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Amber Paulen

10 Things I Learned about Writing from the Culture Show's New Novelists Episode

15 September 2011


1. Comedy — Readers like funny books! LOL! Books are entertainment competing with TV, movies and the thousand other distractions in a day.

2. Language — Confident use of language is essential.

3. Playfulness — Contemporary novelists are playing with old formats in a single book: third to first person narration, present to past to future tense, magic realism, surrealism, realism, genre-switching, etc. The “conventional” novel has become irrelevant.

4. Style — Lots of new novelists favor stylization.

5. Don’t underestimate the power of a list — When Granta published its first list of “Best Young British Novelists” in 1983, it put writers in the public spotlight for the first time. Since then such lists have become common place, but thirty years ago, the list was a big deal.

6. The status of the novelist has changed — Writers are no longer hunched over dusty books in antiquated libraries. They are social, cultural icons. (See also #5: The power of the list.)

7. The promotional responsibilities of the novelist has changed — The writer is now expected to get out there (there=readings, social media, etc.), to put a face (even a reluctant one) on the books he/she has written.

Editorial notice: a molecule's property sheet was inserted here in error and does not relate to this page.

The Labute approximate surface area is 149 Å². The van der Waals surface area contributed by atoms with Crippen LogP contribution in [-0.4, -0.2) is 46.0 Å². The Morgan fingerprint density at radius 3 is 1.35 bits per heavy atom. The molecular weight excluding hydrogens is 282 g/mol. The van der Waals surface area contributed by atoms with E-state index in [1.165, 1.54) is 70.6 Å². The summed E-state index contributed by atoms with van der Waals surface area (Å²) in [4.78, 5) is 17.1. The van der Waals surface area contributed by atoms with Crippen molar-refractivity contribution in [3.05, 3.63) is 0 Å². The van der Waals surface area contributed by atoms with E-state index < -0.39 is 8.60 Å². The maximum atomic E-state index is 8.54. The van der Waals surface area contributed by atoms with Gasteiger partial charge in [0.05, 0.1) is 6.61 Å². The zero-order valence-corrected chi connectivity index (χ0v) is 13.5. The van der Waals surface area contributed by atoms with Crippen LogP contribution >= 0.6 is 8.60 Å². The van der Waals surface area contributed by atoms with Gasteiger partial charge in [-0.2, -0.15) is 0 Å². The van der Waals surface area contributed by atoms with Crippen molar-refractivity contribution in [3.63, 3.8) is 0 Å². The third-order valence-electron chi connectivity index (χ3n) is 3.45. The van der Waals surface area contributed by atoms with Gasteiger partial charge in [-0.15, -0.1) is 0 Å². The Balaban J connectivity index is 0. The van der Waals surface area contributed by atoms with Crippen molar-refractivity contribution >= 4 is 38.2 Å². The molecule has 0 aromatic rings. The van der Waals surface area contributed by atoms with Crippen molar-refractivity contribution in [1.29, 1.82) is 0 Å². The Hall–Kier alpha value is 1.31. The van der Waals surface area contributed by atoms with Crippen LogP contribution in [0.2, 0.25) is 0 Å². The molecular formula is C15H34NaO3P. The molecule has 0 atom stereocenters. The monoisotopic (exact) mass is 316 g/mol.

8. Fragmentation — Almost no contemporary novel follows the 19th century third-person omniscient narration cleanly from beginning to end. Fragmentation could be an influence of film and TV. (See also #3: Playfulness.)

9. Creative Writing Courses — Creative writing courses have had a huge impact. When considering the state of literary fiction it is impossible to overlook the courses’ “imposed influence.” The panel of readers on the Culture Show agreed that the novels of those first-time published writers who graduated from creative writing courses, shared a similar structure (or lack of structure, see #10 below).

10. The novel is shape-shifting — The novel has more structural possibilities than it ever has. Readers are looking for books that push new boundaries that have not been defined yet, to create new characters who speak words that have not been invented yet. Far from the novel falling into crisis, it seems to be kicking with healthy vitality.



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